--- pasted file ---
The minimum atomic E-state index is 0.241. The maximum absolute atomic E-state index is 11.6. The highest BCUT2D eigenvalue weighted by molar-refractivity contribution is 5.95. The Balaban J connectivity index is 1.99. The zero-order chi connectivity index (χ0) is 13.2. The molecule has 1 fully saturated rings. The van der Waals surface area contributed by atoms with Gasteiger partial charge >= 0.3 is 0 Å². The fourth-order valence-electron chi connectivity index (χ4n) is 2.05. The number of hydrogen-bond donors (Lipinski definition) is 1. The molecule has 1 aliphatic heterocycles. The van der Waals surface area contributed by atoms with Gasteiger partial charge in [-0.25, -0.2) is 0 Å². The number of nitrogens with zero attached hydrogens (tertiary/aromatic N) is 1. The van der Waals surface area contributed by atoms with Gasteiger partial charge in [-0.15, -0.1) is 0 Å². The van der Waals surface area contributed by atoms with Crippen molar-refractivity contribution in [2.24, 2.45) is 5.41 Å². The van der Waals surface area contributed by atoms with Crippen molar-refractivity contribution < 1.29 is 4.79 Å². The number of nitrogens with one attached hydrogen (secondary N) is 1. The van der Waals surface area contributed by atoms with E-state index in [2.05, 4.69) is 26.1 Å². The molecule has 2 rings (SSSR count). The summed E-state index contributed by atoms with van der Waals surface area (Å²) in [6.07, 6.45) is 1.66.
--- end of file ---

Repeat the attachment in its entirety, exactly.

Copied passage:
The minimum atomic E-state index is 0.241. The maximum absolute atomic E-state index is 11.6. The highest BCUT2D eigenvalue weighted by molar-refractivity contribution is 5.95. The Balaban J connectivity index is 1.99. The zero-order chi connectivity index (χ0) is 13.2. The molecule has 1 fully saturated rings. The van der Waals surface area contributed by atoms with Gasteiger partial charge >= 0.3 is 0 Å². The fourth-order valence-electron chi connectivity index (χ4n) is 2.05. The number of hydrogen-bond donors (Lipinski definition) is 1. The molecule has 1 aliphatic heterocycles. The van der Waals surface area contributed by atoms with Gasteiger partial charge in [-0.25, -0.2) is 0 Å². The number of nitrogens with zero attached hydrogens (tertiary/aromatic N) is 1. The van der Waals surface area contributed by atoms with Gasteiger partial charge in [-0.15, -0.1) is 0 Å². The van der Waals surface area contributed by atoms with Crippen molar-refractivity contribution in [2.24, 2.45) is 5.41 Å². The van der Waals surface area contributed by atoms with Crippen molar-refractivity contribution < 1.29 is 4.79 Å². The number of nitrogens with one attached hydrogen (secondary N) is 1. The van der Waals surface area contributed by atoms with E-state index in [2.05, 4.69) is 26.1 Å². The molecule has 2 rings (SSSR count). The summed E-state index contributed by atoms with van der Waals surface area (Å²) in [6.07, 6.45) is 1.66.